Since foxes are a canine, can a fox & a dog mate; creating an offspring?
posted by thomcatspike at 9:56 AM on June 3, 2004

damn you and your posting before me, steef... why did i hesitate before hitting "post"? why?????
posted by caution live frogs at 9:57 AM on June 3, 2004

Mammal, mammal
Their names are called
They raise a paw
The bat, the cat
Dolphin and dog
Koala bear and hog
The fox, the ox
Giraffe and shrew
Echidna, caribou

And that about exhausts my mammalian knowledge.
posted by mbd1mbd1 at 10:12 AM on June 3, 2004

Curious. The face and head really does quite resemble the maned wolf images I'm seeing, but the body - not so much. Here's a nice page with some good maned wolf photoss. According to this, it is an endangered species. (Also, it's description sounds just like my husband: "Fast runner. Monogamous. Wary but curious in captivity.")
posted by taz at 10:31 AM on June 3, 2004

Hmmm, I'm unconvinced, though the maned wolf explanation really had me going for a minute. First of all, the tail, plus the markings on the face, and I still don't think that head looks right. Compare it to this one. I don't see any curve in the neck of the animal photographed in the article.

The article says it was "fox-sized." (It looks bigger than a fox in the picture.) Maned wolves are 3 feet tall at the shoulder. What do their young look like? I can't find any pictures.
posted by furiousthought at 10:33 AM on June 3, 2004

Try aguara guazu, I guess I should have put a link before.
I don't even have a degree in biology, just watch a lot of PBS.
posted by milovoo at 10:45 AM on June 3, 2004

Remember when the rabbit in Bloom County (can't remember his name) had kids with Rosebud, the last basselope (Basset Hound/Antelope). At first he felt emasculated and destined to a life of fatherhood (since the litter was over 5 dozen), but then found out Jackabasselope young mature at 7 days.
posted by abcde at 10:46 AM on June 3, 2004

milovoo: no, you mentioned aguara guazu up above, so I should have searched that too. Still didn't find any young ones. (With the one group picture, it's unclear if the group in front is young or what, though it kind of looks like it.) I'm curious if the facial markings on the young are different.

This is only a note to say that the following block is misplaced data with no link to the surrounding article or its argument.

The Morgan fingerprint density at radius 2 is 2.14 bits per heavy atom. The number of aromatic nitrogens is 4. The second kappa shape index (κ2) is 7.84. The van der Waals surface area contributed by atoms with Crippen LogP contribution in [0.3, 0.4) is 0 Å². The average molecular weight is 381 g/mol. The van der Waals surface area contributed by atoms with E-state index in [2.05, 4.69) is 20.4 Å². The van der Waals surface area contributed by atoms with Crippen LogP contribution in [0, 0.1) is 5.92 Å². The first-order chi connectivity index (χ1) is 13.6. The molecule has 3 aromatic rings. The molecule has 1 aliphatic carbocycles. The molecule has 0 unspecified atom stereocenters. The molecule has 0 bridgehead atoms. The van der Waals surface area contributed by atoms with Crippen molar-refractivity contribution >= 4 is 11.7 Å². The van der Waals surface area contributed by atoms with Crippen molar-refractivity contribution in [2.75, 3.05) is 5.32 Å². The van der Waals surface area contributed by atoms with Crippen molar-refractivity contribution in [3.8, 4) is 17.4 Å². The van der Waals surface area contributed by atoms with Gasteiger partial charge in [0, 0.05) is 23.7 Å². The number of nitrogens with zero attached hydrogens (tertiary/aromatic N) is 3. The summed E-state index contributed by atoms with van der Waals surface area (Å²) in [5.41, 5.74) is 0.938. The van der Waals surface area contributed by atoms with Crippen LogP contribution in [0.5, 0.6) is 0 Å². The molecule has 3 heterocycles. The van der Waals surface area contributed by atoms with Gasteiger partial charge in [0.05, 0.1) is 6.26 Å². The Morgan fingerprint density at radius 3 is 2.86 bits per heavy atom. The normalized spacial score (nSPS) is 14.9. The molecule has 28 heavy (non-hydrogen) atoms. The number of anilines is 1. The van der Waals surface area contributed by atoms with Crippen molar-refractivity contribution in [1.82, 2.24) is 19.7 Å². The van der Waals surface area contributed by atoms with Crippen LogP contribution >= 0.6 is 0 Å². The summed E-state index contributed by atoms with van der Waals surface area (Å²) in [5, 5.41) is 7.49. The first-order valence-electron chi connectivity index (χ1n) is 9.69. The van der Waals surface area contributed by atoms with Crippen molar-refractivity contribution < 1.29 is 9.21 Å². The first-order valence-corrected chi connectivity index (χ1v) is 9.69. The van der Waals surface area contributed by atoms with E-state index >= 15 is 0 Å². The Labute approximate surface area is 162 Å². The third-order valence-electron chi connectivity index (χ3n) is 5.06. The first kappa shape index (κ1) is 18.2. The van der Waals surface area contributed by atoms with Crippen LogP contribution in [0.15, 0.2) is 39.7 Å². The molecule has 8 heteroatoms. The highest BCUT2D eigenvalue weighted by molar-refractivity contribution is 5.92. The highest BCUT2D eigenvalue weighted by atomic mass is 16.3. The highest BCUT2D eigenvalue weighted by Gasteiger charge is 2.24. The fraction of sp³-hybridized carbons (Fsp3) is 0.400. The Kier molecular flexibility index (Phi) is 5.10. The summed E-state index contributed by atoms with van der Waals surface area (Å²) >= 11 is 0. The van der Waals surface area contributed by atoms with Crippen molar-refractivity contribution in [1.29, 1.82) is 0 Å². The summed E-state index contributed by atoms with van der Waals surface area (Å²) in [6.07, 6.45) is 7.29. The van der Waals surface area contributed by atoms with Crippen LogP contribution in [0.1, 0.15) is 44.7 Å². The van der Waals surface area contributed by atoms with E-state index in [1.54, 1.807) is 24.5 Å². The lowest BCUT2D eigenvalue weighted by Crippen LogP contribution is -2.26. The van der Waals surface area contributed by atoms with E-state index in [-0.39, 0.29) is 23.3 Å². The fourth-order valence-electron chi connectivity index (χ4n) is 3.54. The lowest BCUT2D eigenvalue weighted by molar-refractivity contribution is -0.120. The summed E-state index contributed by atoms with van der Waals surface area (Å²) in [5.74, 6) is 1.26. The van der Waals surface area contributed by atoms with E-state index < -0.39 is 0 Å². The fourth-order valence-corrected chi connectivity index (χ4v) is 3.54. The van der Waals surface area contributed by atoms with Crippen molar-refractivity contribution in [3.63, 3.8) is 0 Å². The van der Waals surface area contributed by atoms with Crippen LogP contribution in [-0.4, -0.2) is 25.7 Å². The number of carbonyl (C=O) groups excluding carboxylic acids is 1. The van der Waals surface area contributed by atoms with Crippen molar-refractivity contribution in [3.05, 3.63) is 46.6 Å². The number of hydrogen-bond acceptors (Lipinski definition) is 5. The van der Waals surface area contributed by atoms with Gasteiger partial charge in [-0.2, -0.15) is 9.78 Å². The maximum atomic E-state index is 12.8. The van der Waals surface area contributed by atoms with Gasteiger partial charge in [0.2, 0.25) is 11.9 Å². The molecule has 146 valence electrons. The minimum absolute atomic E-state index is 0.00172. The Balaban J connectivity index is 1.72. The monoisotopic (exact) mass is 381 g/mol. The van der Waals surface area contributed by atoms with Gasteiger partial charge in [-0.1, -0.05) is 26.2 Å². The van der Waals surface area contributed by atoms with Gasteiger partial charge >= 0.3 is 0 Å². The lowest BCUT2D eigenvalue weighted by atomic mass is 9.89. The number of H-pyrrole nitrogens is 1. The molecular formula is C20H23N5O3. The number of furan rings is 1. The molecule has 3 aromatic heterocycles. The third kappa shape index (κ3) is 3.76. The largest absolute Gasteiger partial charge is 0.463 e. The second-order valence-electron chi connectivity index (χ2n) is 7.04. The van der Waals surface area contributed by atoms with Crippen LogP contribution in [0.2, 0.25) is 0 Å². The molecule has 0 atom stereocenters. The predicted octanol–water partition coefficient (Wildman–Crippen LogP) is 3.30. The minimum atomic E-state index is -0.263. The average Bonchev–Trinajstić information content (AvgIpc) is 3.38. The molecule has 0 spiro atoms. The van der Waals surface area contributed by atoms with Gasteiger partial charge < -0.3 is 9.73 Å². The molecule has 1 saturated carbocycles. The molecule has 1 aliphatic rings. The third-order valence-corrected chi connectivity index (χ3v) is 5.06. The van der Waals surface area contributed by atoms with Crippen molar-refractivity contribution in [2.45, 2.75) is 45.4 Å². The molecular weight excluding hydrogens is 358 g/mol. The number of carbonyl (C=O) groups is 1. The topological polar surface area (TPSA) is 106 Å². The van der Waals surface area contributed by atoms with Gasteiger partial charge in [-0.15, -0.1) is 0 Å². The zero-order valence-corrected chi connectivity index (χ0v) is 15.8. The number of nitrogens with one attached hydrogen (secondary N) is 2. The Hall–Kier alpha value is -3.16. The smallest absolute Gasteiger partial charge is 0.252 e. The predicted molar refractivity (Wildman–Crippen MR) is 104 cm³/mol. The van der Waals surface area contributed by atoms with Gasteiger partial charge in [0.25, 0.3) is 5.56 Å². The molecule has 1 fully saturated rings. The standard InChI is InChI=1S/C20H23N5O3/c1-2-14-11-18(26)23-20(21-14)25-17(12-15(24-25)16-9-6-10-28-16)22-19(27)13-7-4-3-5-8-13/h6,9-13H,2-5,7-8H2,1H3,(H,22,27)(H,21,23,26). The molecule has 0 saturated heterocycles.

posted by furiousthought at 11:20 AM on June 3, 2004

You know, for those calling fake - unless you can suss out some obvious Photoshop hooha - just think how many folk have exotic animals as pets. Now think about how many stories we read about those pets accidently getting lose or being set free. So it's possible...
Meanwhile I wonder what it's eating.

(abcde - the rabbit was named Hodgepodge. Right?)
posted by batgrlHG at 11:39 AM on June 3, 2004

The Crab-eating Zorro has fur that is more similar to the picture than the Maned Wolf (as far as I can tell from low-res). It also has more subtle "boot" markings. The legs are too short and the tail still seems wrong though. some useful lists

Perhaps it is a hybrid of the maned wolf and the zorro, although the fact that it is several thousand miles out of the known range of either (endangered) species makes this far-fetched as well. .... and the tail!
posted by milovoo at 2:01 PM on June 3, 2004

I'm still not sure whether this guy has a weird animal in his yard or a computer with photoshop, but I have to say I am digging on that maned wolf. That is one wild looking collection of modifications for dealing with a specific environment. Neat stuff, people.
posted by dglynn at 2:18 PM on June 3, 2004

milovoo, it's obviosly a cross between a ????? and a ????????????? ??????.
posted by undecided at 2:20 PM on June 3, 2004

Ouch, that looked different on preview. Appropriate though, I guess.
[Also, obviously, obviously. Second post, first typo. Ouch indeed.]
posted by undecided at 2:25 PM on June 3, 2004